One of the most perplexing phrases I heard in freshman year was â€˜college career.â€™ Career, I thought, was an overstatement. My family was paying ridiculous amounts of money for me to sit still and nod off during lectures. Before long, I came to realize how many incredible opportunities there are for students.
First off, college is a great way to get a first job. The only downside is that often, university jobs are temporary, or slash hours during academic breaks. However, these jobs are extremely forgiving for the most part. Universities create jobs specifically for students. Employees will also get more flexible schedules than they would anywhere else.
As for jobs, there are employment fairs and resources everywhere! As usual, Iâ€™ll speak about Arizona State specifically because thatâ€™s what Iâ€™m familiar with. You can find career fairs for almost any field around the year. It is actually annoying how many I am get invited to.
Thereâ€™s a job search site, which allows you to look for university opportunities as well as external jobs. Thereâ€™s even internship and volunteer fairs, for students who want to bulk up their resume! I found my first full-time job from a career fair, and let me tell you, paying careers in the nonprofit field are rarer than a raw burger.
Never, ever pass up a volunteer opportunity. Itâ€™s not just about doing good. Employers regard volunteer experience just like employment- if you volunteered consistently over a long time period. If your student is in a club, maybe he could volunteer to be treasurer. There you go; leadership experience and budgeting skills you can put on a resume.
Volunteering can also be a great way to sample a career. I tried out donation sorting and procurement as volunteer positions. These are things I could have done with my career, which I thought I would enjoy as a job. A few shifts set me straight.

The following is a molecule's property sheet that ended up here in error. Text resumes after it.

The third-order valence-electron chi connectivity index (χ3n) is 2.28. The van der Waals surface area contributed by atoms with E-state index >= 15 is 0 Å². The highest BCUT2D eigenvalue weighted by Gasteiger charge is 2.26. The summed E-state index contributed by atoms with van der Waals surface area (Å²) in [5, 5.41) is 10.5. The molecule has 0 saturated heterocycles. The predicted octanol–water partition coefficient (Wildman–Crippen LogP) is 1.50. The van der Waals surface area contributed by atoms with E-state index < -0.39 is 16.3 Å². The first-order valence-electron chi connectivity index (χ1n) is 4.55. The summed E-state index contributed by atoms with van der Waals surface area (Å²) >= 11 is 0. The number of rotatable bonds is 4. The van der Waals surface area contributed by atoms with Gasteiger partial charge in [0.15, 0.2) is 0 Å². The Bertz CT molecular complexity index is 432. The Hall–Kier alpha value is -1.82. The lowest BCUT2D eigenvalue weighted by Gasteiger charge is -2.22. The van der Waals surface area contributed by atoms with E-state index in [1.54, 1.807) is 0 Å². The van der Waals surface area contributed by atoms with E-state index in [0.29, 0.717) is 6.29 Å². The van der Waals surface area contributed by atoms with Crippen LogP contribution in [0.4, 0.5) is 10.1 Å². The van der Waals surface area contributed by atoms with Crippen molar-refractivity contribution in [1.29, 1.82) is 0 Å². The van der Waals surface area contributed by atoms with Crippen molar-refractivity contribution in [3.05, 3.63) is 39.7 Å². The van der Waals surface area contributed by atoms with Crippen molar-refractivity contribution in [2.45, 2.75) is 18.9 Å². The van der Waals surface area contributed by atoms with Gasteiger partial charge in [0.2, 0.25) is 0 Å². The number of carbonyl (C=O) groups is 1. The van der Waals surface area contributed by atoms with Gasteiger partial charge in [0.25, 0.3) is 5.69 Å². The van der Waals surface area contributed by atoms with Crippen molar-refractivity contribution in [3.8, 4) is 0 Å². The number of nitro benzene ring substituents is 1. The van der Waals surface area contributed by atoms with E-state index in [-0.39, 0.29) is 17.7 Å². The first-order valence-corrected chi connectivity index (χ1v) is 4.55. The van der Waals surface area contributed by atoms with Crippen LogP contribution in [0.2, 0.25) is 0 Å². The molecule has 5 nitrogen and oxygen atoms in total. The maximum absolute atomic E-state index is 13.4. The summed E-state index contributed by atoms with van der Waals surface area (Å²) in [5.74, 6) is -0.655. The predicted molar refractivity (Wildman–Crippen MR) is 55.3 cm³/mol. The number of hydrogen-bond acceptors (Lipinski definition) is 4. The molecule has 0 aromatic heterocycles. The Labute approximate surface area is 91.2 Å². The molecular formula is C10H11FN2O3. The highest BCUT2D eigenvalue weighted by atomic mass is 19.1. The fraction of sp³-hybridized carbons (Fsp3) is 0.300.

Volunteering can be a great way to relieve stress while building experience. Your student may be able to find something he or she loves to do, like reading to children. If they volunteer consistently, it becomes an experience you can put on a resume. Because volunteering is less demanding than work, itâ€™s perfect for students. If you need to miss a shift to study, volunteer coordinators are usually very understanding.
You may think that work during college may be overwhelming. I have known people who worked 50 hour weeks and an internship while in full time classes. That person was also using a lot of drugs, so perhaps thatâ€™s not the best example. However, I worked up to 35 hours some weeks, and volunteered frequently, while a full-time student. You can bet I was clean, too. Working will increase a studentâ€™s stress, but it teaches them invaluable time management skills.
Work is also the only way a young person learns to value money. This is the best way to teach your student how much textbooks really cost. Tuition is an unfathomable number until you receive your first paycheck. I guarantee your child will appreciate whatever support youâ€™re providing much more once they have to control their own money.
As for recreation, thereâ€™s so many options itâ€™s hard to count. Many clubs are as easy to start as finding another two members and a faculty sponsor. Once youâ€™re officially registered, you can apply for grants to fund your activities. There have been taco clubs, Grand Canyon clubs, outdoor adventure clubs, brony clubs (for adult male enthusiasts of My Little Pony), language and cultural clubs, clubs based around your major, college, or dorm, clubs for particular dances and bandsâ€¦ itâ€™s endless. When your child feels bored, she can join five clubs while sitting in her dorm room and figure out which one she loves later.
In short, your student is not making the most of his time if he doesnâ€™t work or volunteer occasionally. Bachelorâ€™s degrees are becoming more common. Your child will need more than his diploma to impress an employer, and adding variety to his resume through extracurricular involvement and part-time work is just the way to do it.